[75]      Jane Hutt: I think I mentioned earlier on that giving them more flexibility on the funding that they’ve got has been important—reducing the number of hypothecated grants. Also, this is giving them more financial freedoms. We’ve moved the outcome agreement—the £31 million—into the revenue support grant as well. That gives them more opportunities.


[76]      I think the social services and wellbeing Act, as well as the wellbeing of future generations Act—those two bits of legislation—will not only help, but steer and provide statutory obligations for the kind of transformation that we’re talking about. And, you know, we focused on social care, and I’ve mentioned opportunities for community asset transfer, but the kinds of innovation that we also want to instigate through invest-to-save are all important features, I think, of ways in which we’re trying to help local government.


[77]      Peter Black: Okay.


[78]      Jocelyn Davies: Minister, do you think that the intermediate care fund, which, as you know, came out of the budget negotiations that we had just a couple of years ago, is going to become a permanent part of your programme?


[79]      Jane Hutt: The fact that we’re putting more money into it, I think it’s absolutely—. Because, of course, initially it was a one-year agreement based on the budget agreement.


[80]      Jocelyn Davies: Yes.


[81]      Jane Hutt: It was so successful and it was only a year, which is too short, really, in terms of the impact of it, so we put more money into it within this financial year, and then I’ve been absolutely convinced that this is a programme that, for us as a Welsh Government, should stay.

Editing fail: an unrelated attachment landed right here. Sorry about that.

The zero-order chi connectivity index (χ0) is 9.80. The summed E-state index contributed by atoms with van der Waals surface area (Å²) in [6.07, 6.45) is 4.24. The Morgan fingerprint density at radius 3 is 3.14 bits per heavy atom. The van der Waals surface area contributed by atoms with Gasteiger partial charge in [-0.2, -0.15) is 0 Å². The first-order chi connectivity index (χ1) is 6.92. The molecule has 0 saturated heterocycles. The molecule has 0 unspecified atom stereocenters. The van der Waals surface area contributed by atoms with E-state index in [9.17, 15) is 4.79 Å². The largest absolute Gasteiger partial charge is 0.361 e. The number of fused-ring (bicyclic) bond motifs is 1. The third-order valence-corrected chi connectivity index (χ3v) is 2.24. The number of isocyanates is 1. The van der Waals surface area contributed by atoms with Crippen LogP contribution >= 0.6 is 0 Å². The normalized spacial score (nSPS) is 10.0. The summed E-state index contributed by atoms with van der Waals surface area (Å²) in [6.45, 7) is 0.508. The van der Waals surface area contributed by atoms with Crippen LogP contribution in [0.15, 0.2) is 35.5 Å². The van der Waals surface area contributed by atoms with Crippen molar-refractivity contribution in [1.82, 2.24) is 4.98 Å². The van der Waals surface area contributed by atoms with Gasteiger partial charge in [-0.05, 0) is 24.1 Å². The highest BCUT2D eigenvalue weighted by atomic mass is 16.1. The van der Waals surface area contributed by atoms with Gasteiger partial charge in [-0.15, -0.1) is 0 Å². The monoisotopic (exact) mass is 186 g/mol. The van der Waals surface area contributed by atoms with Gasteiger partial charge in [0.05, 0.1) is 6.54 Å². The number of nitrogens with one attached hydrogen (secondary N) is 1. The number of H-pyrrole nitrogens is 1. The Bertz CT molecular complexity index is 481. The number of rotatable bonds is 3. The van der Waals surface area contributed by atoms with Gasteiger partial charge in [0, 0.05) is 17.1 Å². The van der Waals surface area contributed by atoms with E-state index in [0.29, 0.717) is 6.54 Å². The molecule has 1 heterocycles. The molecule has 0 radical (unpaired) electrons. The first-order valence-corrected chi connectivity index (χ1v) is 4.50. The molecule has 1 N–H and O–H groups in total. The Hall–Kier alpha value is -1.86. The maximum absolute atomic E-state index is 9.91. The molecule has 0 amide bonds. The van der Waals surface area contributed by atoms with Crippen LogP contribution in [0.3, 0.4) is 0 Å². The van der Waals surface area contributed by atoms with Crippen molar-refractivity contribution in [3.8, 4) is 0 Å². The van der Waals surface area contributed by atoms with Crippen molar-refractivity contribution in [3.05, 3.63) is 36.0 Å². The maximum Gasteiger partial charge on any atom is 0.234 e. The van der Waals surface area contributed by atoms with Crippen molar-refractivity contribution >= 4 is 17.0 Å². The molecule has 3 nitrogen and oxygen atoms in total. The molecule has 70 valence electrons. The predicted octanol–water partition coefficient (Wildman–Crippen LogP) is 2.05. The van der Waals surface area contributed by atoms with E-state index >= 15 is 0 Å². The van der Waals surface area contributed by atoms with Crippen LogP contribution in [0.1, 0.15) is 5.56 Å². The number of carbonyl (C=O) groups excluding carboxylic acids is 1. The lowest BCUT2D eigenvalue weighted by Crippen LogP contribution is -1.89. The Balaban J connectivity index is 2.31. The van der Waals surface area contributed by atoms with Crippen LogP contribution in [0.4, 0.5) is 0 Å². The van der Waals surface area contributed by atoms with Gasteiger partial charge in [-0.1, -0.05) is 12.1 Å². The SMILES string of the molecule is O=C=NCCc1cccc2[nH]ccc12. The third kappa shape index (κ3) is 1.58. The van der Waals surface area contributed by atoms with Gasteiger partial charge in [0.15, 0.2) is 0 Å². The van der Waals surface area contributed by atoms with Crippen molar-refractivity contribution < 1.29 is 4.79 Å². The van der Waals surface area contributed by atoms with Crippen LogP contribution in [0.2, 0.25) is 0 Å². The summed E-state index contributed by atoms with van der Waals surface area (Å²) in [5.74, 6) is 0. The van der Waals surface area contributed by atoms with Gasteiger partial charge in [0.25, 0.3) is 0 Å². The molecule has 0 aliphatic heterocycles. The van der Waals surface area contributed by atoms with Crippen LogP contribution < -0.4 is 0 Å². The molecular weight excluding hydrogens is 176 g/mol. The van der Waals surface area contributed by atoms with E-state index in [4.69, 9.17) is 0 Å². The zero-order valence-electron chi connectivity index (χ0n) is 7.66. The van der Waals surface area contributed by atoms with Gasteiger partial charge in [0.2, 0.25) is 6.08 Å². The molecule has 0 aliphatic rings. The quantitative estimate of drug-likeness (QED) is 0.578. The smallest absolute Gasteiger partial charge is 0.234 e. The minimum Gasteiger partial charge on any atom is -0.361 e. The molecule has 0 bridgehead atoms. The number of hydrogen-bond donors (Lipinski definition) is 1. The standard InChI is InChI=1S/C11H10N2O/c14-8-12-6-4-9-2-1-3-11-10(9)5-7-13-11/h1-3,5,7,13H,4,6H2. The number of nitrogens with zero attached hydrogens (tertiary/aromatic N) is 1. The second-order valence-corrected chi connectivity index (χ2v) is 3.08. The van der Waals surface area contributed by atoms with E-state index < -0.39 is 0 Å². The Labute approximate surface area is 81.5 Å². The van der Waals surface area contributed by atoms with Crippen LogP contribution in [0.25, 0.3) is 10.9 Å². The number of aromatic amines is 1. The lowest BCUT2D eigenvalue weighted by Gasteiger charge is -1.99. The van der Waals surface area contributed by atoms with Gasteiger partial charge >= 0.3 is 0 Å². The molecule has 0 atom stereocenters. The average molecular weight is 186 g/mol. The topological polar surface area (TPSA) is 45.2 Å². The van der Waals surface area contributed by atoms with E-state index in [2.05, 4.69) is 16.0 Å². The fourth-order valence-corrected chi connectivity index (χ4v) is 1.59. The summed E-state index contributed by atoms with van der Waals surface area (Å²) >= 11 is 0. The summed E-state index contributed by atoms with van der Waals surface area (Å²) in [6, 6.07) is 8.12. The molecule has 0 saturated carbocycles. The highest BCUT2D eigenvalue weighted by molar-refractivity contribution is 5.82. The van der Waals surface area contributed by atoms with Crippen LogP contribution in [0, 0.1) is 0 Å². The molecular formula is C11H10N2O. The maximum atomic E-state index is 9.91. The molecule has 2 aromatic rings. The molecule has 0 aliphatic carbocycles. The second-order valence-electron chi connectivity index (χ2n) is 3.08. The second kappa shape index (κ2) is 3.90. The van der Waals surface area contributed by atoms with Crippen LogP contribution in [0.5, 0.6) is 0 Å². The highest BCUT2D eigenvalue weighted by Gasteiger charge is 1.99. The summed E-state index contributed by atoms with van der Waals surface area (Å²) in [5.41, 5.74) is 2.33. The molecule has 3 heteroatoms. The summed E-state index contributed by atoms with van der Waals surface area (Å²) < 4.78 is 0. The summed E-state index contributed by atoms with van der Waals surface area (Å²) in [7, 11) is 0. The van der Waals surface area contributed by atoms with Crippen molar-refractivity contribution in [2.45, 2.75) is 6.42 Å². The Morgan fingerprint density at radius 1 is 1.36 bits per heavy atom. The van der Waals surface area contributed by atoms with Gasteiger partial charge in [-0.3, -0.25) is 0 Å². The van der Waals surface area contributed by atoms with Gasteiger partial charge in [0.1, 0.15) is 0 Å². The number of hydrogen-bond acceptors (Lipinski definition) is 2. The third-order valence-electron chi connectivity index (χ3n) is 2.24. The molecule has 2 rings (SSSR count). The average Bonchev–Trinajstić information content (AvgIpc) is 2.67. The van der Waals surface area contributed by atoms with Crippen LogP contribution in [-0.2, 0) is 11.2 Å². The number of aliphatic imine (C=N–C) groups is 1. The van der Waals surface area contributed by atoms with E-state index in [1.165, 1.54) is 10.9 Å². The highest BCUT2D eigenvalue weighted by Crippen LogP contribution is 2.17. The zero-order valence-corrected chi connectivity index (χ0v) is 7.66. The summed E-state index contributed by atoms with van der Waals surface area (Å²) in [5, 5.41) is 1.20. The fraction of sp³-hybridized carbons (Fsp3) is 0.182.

[82]      Jocelyn Davies: Okay. Chris, shall we come to your questions?


[83]      Christine Chapman: Thanks. Minister, as you know, one of the themes that this committee has looked at and taken evidence on is the preventative nature of key parts of local government spending, which benefits the wider public sector, not just the NHS. Could you tell me a little bit more about what evidence you’ve sought of the wider preventative aspects of local government services before deciding on the level of funding?


[84]      Jane Hutt: That does go back to the importance of Alun Ffred Jones’s question about trying to start using the wellbeing of future generations Act to help us in terms of our budgetary planning. When I was on the budget tour and talking to local authorities as well, we focused on prevention. I think that the point here is to focus on services that are trying to prevent problems or to stop them getting worse, to plan for demands now and in the longer term, and the ways in which we were discussing that with people was very much about integration, collaboration and community engagement. So, you know, they sound like soft objectives, but, actually, this is about getting people to think hard about prevention.